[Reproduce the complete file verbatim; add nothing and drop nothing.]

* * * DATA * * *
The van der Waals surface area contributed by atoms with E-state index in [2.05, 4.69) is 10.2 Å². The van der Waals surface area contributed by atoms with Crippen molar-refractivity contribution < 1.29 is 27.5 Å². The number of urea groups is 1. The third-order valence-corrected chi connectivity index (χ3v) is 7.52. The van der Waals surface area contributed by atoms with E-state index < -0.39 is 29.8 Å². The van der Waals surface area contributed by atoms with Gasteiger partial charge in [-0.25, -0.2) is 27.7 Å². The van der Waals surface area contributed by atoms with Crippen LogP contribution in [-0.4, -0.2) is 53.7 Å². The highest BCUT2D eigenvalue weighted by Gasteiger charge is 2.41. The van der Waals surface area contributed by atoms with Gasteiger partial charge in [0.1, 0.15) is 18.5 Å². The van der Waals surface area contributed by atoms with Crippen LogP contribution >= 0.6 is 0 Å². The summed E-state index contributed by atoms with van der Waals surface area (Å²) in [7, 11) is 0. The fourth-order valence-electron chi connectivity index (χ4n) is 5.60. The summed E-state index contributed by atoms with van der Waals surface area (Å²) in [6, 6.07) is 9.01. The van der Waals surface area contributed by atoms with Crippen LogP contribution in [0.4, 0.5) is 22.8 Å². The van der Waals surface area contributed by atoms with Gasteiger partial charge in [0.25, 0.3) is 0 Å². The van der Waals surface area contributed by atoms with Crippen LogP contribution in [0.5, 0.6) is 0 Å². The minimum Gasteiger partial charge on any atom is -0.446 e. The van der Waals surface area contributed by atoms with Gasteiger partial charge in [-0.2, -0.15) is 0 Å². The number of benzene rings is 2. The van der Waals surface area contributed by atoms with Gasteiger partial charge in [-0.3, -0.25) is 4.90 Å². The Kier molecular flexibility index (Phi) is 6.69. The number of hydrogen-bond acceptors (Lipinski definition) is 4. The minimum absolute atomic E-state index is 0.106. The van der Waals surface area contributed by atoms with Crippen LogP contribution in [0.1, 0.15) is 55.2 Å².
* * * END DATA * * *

The van der Waals surface area contributed by atoms with E-state index in [2.05, 4.69) is 10.2 Å². The van der Waals surface area contributed by atoms with Crippen molar-refractivity contribution < 1.29 is 27.5 Å². The number of urea groups is 1. The third-order valence-corrected chi connectivity index (χ3v) is 7.52. The van der Waals surface area contributed by atoms with E-state index < -0.39 is 29.8 Å². The van der Waals surface area contributed by atoms with Gasteiger partial charge in [-0.25, -0.2) is 27.7 Å². The van der Waals surface area contributed by atoms with Crippen LogP contribution in [-0.4, -0.2) is 53.7 Å². The highest BCUT2D eigenvalue weighted by Gasteiger charge is 2.41. The van der Waals surface area contributed by atoms with Gasteiger partial charge in [0.1, 0.15) is 18.5 Å². The van der Waals surface area contributed by atoms with Crippen LogP contribution >= 0.6 is 0 Å². The summed E-state index contributed by atoms with van der Waals surface area (Å²) in [7, 11) is 0. The fourth-order valence-electron chi connectivity index (χ4n) is 5.60. The summed E-state index contributed by atoms with van der Waals surface area (Å²) in [6, 6.07) is 9.01. The van der Waals surface area contributed by atoms with Crippen LogP contribution in [0.4, 0.5) is 22.8 Å². The van der Waals surface area contributed by atoms with Gasteiger partial charge in [0.25, 0.3) is 0 Å². The van der Waals surface area contributed by atoms with Crippen LogP contribution in [0.5, 0.6) is 0 Å². The minimum Gasteiger partial charge on any atom is -0.446 e. The van der Waals surface area contributed by atoms with Gasteiger partial charge in [-0.2, -0.15) is 0 Å². The number of benzene rings is 2. The van der Waals surface area contributed by atoms with Gasteiger partial charge in [-0.3, -0.25) is 4.90 Å². The Kier molecular flexibility index (Phi) is 6.69. The number of hydrogen-bond acceptors (Lipinski definition) is 4. The minimum absolute atomic E-state index is 0.106. The van der Waals surface area contributed by atoms with Crippen LogP contribution in [0.1, 0.15) is 55.2 Å².